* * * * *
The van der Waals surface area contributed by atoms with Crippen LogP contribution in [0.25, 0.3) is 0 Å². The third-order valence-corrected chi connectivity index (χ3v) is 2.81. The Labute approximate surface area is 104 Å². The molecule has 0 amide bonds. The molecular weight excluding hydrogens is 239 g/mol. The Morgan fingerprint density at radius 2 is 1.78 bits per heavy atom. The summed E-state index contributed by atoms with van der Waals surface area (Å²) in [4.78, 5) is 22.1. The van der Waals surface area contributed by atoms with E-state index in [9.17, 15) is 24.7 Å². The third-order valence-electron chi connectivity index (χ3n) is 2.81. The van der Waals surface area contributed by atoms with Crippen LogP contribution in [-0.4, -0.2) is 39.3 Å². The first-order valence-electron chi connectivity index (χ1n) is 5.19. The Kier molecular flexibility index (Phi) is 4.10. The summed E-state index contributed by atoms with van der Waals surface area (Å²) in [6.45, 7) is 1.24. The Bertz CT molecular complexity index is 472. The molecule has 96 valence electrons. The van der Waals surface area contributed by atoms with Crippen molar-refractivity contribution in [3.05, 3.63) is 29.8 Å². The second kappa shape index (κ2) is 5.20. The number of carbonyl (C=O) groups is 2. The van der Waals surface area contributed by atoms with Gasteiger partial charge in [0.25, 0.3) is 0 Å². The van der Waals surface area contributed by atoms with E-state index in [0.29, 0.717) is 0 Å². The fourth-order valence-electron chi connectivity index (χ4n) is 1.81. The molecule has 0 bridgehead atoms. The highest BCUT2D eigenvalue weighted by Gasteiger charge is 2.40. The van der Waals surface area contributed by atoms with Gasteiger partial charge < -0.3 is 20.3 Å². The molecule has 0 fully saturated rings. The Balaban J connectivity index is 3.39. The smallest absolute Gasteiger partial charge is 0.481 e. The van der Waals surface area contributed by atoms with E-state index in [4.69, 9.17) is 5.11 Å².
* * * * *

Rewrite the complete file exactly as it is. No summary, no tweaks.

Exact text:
The van der Waals surface area contributed by atoms with Crippen LogP contribution in [0.25, 0.3) is 0 Å². The third-order valence-corrected chi connectivity index (χ3v) is 2.81. The Labute approximate surface area is 104 Å². The molecule has 0 amide bonds. The molecular weight excluding hydrogens is 239 g/mol. The Morgan fingerprint density at radius 2 is 1.78 bits per heavy atom. The summed E-state index contributed by atoms with van der Waals surface area (Å²) in [4.78, 5) is 22.1. The van der Waals surface area contributed by atoms with E-state index in [9.17, 15) is 24.7 Å². The third-order valence-electron chi connectivity index (χ3n) is 2.81. The van der Waals surface area contributed by atoms with Crippen LogP contribution in [-0.4, -0.2) is 39.3 Å². The first-order valence-electron chi connectivity index (χ1n) is 5.19. The Kier molecular flexibility index (Phi) is 4.10. The summed E-state index contributed by atoms with van der Waals surface area (Å²) in [6.45, 7) is 1.24. The Bertz CT molecular complexity index is 472. The molecule has 96 valence electrons. The van der Waals surface area contributed by atoms with Crippen molar-refractivity contribution in [3.05, 3.63) is 29.8 Å². The second kappa shape index (κ2) is 5.20. The number of carbonyl (C=O) groups is 2. The van der Waals surface area contributed by atoms with Gasteiger partial charge in [0.25, 0.3) is 0 Å². The van der Waals surface area contributed by atoms with E-state index in [0.29, 0.717) is 0 Å². The fourth-order valence-electron chi connectivity index (χ4n) is 1.81. The molecule has 0 bridgehead atoms. The highest BCUT2D eigenvalue weighted by Gasteiger charge is 2.40. The van der Waals surface area contributed by atoms with Gasteiger partial charge < -0.3 is 20.3 Å². The molecule has 0 fully saturated rings. The Balaban J connectivity index is 3.39. The smallest absolute Gasteiger partial charge is 0.481 e. The van der Waals surface area contributed by atoms with E-state index in [4.69, 9.17) is 5.11 Å².